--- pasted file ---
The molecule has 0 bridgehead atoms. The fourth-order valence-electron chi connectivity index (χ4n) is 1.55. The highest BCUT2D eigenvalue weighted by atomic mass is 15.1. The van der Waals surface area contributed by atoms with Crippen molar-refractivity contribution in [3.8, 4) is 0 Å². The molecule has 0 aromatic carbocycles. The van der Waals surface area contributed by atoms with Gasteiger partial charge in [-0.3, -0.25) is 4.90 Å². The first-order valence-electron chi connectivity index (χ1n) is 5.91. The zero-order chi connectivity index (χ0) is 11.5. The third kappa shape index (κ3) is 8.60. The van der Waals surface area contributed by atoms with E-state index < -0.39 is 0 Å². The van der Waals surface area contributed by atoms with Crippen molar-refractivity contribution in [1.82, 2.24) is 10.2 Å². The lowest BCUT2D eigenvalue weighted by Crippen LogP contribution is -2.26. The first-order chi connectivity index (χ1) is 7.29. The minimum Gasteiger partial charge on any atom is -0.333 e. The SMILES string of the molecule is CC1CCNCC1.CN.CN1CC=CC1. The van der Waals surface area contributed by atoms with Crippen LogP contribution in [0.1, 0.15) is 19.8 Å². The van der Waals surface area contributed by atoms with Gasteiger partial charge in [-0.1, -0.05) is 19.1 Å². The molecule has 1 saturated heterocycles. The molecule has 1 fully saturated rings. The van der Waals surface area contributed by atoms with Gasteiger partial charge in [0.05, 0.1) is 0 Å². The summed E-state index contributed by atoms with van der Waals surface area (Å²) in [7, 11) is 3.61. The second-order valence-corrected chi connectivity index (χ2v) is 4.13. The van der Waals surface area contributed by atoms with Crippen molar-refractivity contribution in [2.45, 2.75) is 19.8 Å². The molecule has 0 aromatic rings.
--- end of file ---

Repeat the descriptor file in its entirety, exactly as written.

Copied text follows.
The molecule has 0 bridgehead atoms. The fourth-order valence-electron chi connectivity index (χ4n) is 1.55. The highest BCUT2D eigenvalue weighted by atomic mass is 15.1. The van der Waals surface area contributed by atoms with Crippen molar-refractivity contribution in [3.8, 4) is 0 Å². The molecule has 0 aromatic carbocycles. The van der Waals surface area contributed by atoms with Gasteiger partial charge in [-0.3, -0.25) is 4.90 Å². The first-order valence-electron chi connectivity index (χ1n) is 5.91. The zero-order chi connectivity index (χ0) is 11.5. The third kappa shape index (κ3) is 8.60. The van der Waals surface area contributed by atoms with E-state index < -0.39 is 0 Å². The van der Waals surface area contributed by atoms with Crippen molar-refractivity contribution in [1.82, 2.24) is 10.2 Å². The lowest BCUT2D eigenvalue weighted by Crippen LogP contribution is -2.26. The first-order chi connectivity index (χ1) is 7.29. The minimum Gasteiger partial charge on any atom is -0.333 e. The SMILES string of the molecule is CC1CCNCC1.CN.CN1CC=CC1. The van der Waals surface area contributed by atoms with Crippen LogP contribution in [0.1, 0.15) is 19.8 Å². The van der Waals surface area contributed by atoms with Gasteiger partial charge in [-0.1, -0.05) is 19.1 Å². The molecule has 1 saturated heterocycles. The molecule has 1 fully saturated rings. The van der Waals surface area contributed by atoms with Gasteiger partial charge in [0.05, 0.1) is 0 Å². The summed E-state index contributed by atoms with van der Waals surface area (Å²) in [7, 11) is 3.61. The second-order valence-corrected chi connectivity index (χ2v) is 4.13. The van der Waals surface area contributed by atoms with Crippen molar-refractivity contribution in [2.45, 2.75) is 19.8 Å². The molecule has 0 aromatic rings.